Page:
And today we call upon that same Word and Spirit as we receive two new disciples, Regine and Kencia into this community of faith.

It is especially poignant to me – for me, on my last day at the Cathedral – that this is a day of baptism. It reminds me, and us, I hope, that baptism is membership with all the church. All of us, brothers and sisters, one family, one community. We must remember this in the days ahead. I will remember, wherever I am, that I am in membership with you. Wherever I go, you will remain with me. But I know I will miss this place, this company.

I get letters all the time from former Cathedral folk who write, usually around holidays, to say they miss us. That there is no place like Grace Cathedral. I know that’s true. I’ve been enough places—good, wonderful places— to know that. There’s no place like this place.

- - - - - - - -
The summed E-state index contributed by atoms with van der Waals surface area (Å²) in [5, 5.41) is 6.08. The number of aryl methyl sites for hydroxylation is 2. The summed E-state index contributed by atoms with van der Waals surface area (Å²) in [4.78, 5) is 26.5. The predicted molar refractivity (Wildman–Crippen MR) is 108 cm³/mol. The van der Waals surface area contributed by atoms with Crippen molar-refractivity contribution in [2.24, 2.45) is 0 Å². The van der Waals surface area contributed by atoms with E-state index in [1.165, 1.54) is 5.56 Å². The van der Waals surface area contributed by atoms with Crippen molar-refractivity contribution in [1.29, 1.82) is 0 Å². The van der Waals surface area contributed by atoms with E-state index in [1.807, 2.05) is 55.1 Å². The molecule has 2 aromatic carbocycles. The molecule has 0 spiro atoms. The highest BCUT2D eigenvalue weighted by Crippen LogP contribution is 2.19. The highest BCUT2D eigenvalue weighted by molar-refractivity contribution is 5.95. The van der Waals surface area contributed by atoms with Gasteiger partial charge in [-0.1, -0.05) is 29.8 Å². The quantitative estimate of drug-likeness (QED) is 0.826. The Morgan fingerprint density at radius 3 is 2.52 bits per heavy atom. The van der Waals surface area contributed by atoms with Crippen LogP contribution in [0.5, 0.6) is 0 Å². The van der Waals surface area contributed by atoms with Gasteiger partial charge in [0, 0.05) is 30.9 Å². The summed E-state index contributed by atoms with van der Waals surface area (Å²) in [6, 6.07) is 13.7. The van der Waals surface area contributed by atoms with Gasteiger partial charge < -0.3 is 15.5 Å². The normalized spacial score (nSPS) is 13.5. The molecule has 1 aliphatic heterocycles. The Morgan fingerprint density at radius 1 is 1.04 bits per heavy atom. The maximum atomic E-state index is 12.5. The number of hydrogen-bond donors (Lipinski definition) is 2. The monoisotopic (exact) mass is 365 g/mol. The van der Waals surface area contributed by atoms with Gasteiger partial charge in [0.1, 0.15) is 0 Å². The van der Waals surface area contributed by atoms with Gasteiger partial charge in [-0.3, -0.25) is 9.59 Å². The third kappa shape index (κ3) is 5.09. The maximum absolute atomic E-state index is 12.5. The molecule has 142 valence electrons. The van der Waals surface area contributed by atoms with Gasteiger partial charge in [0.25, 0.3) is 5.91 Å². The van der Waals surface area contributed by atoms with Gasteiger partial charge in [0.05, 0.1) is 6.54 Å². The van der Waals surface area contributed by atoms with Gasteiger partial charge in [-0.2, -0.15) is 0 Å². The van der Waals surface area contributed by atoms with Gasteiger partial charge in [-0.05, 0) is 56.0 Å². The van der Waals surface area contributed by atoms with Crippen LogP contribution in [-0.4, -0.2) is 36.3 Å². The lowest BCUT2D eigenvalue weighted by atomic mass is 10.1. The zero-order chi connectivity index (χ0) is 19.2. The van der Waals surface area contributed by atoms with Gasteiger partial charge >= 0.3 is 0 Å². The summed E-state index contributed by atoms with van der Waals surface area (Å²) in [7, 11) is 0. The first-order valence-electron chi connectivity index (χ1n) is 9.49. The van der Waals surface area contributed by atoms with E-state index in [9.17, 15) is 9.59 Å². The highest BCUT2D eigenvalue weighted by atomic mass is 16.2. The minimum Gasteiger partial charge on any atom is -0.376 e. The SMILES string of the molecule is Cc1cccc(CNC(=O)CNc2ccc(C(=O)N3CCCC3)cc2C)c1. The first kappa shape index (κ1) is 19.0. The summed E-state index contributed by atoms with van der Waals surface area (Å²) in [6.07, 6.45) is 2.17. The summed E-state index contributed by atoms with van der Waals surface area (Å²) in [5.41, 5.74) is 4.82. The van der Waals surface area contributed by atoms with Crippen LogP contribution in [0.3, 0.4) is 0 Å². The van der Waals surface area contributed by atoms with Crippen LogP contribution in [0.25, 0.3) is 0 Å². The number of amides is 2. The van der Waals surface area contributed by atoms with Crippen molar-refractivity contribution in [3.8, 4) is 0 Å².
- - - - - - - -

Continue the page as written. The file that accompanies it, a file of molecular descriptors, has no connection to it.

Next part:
The people that write me (homesick) are people who were with us for 3 or 5, or 10 years. For me, going on 18 years?! Yikes! I can’t imagine how much I will miss this place. BUT, if I stay in Topeka, if I am within driving distance of Grace, then God and the new dean willing, I will return one day as a parishioner. And that will be grace, indeed.

One of my favorite books, and later films, is Larry McMurtry’s Lonesome Dove. If you don’t know the story, it’s about two old, retired Texas Rangers, Gus McCrae and Woodrow Call, who decide to drive cattle from Texas to the new Montana territory and stake a claim for a ranch there.

Along the way, they have all kinds of adventures and misadventures and hardships and tragedies, one of which is a skirmish with the plains Indians, in which Gus is mortally wounded. As he lay dying, he looks up at his friend and says, “By God, Woodrow, it’s been quite a party.”

That’s what I would like to say to you all today. By God . . . By God, it’s been quite a party. We’ve shared many joys and much sadness: adventures, & misadventures & hardships &tragedies, you and I together. By God’s grace and with God’s help we’ve accomplished some good work and good things together.